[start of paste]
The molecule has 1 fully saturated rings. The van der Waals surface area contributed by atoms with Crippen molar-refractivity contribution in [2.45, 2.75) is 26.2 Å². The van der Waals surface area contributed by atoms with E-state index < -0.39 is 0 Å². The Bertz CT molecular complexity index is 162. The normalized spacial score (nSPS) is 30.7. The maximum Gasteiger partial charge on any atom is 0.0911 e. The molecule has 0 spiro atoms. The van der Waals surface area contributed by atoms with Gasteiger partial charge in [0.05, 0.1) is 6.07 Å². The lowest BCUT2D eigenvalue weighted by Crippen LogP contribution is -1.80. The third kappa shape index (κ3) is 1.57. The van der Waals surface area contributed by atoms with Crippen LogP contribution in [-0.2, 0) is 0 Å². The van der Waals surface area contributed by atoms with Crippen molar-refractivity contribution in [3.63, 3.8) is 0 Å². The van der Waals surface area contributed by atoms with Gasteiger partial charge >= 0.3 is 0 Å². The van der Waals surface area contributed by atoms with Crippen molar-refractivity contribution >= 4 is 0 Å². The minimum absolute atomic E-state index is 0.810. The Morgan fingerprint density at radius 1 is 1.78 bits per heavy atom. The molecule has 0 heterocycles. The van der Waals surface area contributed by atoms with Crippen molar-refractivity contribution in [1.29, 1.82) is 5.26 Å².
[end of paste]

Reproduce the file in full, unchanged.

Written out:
The molecule has 1 fully saturated rings. The van der Waals surface area contributed by atoms with Crippen molar-refractivity contribution in [2.45, 2.75) is 26.2 Å². The van der Waals surface area contributed by atoms with E-state index < -0.39 is 0 Å². The Bertz CT molecular complexity index is 162. The normalized spacial score (nSPS) is 30.7. The maximum Gasteiger partial charge on any atom is 0.0911 e. The molecule has 0 spiro atoms. The van der Waals surface area contributed by atoms with Gasteiger partial charge in [0.05, 0.1) is 6.07 Å². The lowest BCUT2D eigenvalue weighted by Crippen LogP contribution is -1.80. The third kappa shape index (κ3) is 1.57. The van der Waals surface area contributed by atoms with Crippen LogP contribution in [-0.2, 0) is 0 Å². The van der Waals surface area contributed by atoms with Crippen molar-refractivity contribution in [3.63, 3.8) is 0 Å². The van der Waals surface area contributed by atoms with Gasteiger partial charge >= 0.3 is 0 Å². The van der Waals surface area contributed by atoms with Crippen molar-refractivity contribution >= 4 is 0 Å². The minimum absolute atomic E-state index is 0.810. The Morgan fingerprint density at radius 1 is 1.78 bits per heavy atom. The molecule has 0 heterocycles. The van der Waals surface area contributed by atoms with Crippen molar-refractivity contribution in [1.29, 1.82) is 5.26 Å².